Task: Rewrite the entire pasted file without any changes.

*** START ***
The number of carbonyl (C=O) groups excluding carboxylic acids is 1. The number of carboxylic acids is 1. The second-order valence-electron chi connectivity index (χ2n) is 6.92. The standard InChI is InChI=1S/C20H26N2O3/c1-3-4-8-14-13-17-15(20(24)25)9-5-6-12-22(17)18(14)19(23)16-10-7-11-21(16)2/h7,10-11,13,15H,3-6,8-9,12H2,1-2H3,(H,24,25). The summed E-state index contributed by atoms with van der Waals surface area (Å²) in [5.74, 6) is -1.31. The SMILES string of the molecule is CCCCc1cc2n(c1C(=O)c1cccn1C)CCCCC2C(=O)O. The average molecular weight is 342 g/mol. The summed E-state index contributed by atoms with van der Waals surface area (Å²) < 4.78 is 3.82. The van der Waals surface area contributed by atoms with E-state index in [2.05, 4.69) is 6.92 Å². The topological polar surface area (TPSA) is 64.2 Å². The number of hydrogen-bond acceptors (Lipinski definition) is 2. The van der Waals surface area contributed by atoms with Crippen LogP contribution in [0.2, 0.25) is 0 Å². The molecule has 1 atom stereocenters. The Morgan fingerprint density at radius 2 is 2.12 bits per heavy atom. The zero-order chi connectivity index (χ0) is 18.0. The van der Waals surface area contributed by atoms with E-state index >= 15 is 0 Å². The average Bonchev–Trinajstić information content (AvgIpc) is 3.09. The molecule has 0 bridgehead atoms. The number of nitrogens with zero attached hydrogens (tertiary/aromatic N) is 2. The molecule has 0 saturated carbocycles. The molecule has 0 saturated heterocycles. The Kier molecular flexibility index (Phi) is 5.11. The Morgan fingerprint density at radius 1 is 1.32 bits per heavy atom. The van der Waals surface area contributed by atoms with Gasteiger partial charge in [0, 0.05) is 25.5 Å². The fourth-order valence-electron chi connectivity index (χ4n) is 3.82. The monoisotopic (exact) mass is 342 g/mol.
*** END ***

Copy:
The number of carbonyl (C=O) groups excluding carboxylic acids is 1. The number of carboxylic acids is 1. The second-order valence-electron chi connectivity index (χ2n) is 6.92. The standard InChI is InChI=1S/C20H26N2O3/c1-3-4-8-14-13-17-15(20(24)25)9-5-6-12-22(17)18(14)19(23)16-10-7-11-21(16)2/h7,10-11,13,15H,3-6,8-9,12H2,1-2H3,(H,24,25). The summed E-state index contributed by atoms with van der Waals surface area (Å²) in [5.74, 6) is -1.31. The SMILES string of the molecule is CCCCc1cc2n(c1C(=O)c1cccn1C)CCCCC2C(=O)O. The average molecular weight is 342 g/mol. The summed E-state index contributed by atoms with van der Waals surface area (Å²) < 4.78 is 3.82. The van der Waals surface area contributed by atoms with E-state index in [2.05, 4.69) is 6.92 Å². The topological polar surface area (TPSA) is 64.2 Å². The number of hydrogen-bond acceptors (Lipinski definition) is 2. The van der Waals surface area contributed by atoms with Crippen LogP contribution in [0.2, 0.25) is 0 Å². The molecule has 1 atom stereocenters. The Morgan fingerprint density at radius 2 is 2.12 bits per heavy atom. The zero-order chi connectivity index (χ0) is 18.0. The van der Waals surface area contributed by atoms with E-state index >= 15 is 0 Å². The average Bonchev–Trinajstić information content (AvgIpc) is 3.09. The molecule has 0 bridgehead atoms. The number of nitrogens with zero attached hydrogens (tertiary/aromatic N) is 2. The molecule has 0 saturated carbocycles. The molecule has 0 saturated heterocycles. The Kier molecular flexibility index (Phi) is 5.11. The Morgan fingerprint density at radius 1 is 1.32 bits per heavy atom. The van der Waals surface area contributed by atoms with Gasteiger partial charge in [0, 0.05) is 25.5 Å². The fourth-order valence-electron chi connectivity index (χ4n) is 3.82. The monoisotopic (exact) mass is 342 g/mol.